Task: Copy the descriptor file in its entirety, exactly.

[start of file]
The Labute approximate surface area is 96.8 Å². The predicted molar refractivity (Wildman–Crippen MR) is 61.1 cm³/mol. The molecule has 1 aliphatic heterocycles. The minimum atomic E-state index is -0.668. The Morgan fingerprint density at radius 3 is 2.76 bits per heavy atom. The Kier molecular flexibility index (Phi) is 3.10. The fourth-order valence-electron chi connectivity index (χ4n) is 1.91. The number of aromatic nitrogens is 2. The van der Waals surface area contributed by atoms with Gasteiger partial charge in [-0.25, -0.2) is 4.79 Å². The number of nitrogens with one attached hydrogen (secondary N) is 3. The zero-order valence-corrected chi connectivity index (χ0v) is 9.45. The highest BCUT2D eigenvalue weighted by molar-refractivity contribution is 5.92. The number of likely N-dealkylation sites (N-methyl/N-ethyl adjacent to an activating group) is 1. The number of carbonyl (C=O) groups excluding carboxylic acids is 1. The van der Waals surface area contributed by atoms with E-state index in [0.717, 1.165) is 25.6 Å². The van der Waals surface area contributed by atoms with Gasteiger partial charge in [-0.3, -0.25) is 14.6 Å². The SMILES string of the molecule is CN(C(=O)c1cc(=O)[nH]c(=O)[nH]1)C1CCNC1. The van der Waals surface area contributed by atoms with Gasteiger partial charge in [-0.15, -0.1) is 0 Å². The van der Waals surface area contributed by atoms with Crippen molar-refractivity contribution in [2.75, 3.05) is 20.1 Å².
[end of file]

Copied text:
The Labute approximate surface area is 96.8 Å². The predicted molar refractivity (Wildman–Crippen MR) is 61.1 cm³/mol. The molecule has 1 aliphatic heterocycles. The minimum atomic E-state index is -0.668. The Morgan fingerprint density at radius 3 is 2.76 bits per heavy atom. The Kier molecular flexibility index (Phi) is 3.10. The fourth-order valence-electron chi connectivity index (χ4n) is 1.91. The number of aromatic nitrogens is 2. The van der Waals surface area contributed by atoms with Gasteiger partial charge in [-0.25, -0.2) is 4.79 Å². The number of nitrogens with one attached hydrogen (secondary N) is 3. The zero-order valence-corrected chi connectivity index (χ0v) is 9.45. The highest BCUT2D eigenvalue weighted by molar-refractivity contribution is 5.92. The number of likely N-dealkylation sites (N-methyl/N-ethyl adjacent to an activating group) is 1. The number of carbonyl (C=O) groups excluding carboxylic acids is 1. The van der Waals surface area contributed by atoms with E-state index in [0.717, 1.165) is 25.6 Å². The van der Waals surface area contributed by atoms with Gasteiger partial charge in [-0.3, -0.25) is 14.6 Å². The SMILES string of the molecule is CN(C(=O)c1cc(=O)[nH]c(=O)[nH]1)C1CCNC1. The van der Waals surface area contributed by atoms with Gasteiger partial charge in [-0.15, -0.1) is 0 Å². The van der Waals surface area contributed by atoms with Crippen molar-refractivity contribution in [2.75, 3.05) is 20.1 Å².